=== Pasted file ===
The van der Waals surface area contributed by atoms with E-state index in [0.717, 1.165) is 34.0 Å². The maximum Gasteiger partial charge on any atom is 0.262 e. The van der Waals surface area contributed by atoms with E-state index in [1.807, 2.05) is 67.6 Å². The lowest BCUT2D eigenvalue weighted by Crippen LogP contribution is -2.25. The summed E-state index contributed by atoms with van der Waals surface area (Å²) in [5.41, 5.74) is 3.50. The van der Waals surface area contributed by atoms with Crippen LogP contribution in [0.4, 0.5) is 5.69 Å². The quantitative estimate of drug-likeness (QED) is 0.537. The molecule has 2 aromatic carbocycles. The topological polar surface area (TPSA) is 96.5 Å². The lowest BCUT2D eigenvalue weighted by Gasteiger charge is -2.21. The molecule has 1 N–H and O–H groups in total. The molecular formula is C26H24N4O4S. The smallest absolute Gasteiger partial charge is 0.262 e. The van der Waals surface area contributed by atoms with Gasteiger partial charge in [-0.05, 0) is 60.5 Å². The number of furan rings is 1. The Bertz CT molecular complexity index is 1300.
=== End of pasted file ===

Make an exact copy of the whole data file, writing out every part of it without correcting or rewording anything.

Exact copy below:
The van der Waals surface area contributed by atoms with E-state index in [0.717, 1.165) is 34.0 Å². The maximum Gasteiger partial charge on any atom is 0.262 e. The van der Waals surface area contributed by atoms with E-state index in [1.807, 2.05) is 67.6 Å². The lowest BCUT2D eigenvalue weighted by Crippen LogP contribution is -2.25. The summed E-state index contributed by atoms with van der Waals surface area (Å²) in [5.41, 5.74) is 3.50. The van der Waals surface area contributed by atoms with Crippen LogP contribution in [0.4, 0.5) is 5.69 Å². The quantitative estimate of drug-likeness (QED) is 0.537. The molecule has 2 aromatic carbocycles. The topological polar surface area (TPSA) is 96.5 Å². The lowest BCUT2D eigenvalue weighted by Gasteiger charge is -2.21. The molecule has 1 N–H and O–H groups in total. The molecular formula is C26H24N4O4S. The smallest absolute Gasteiger partial charge is 0.262 e. The van der Waals surface area contributed by atoms with Gasteiger partial charge in [-0.05, 0) is 60.5 Å². The number of furan rings is 1. The Bertz CT molecular complexity index is 1300.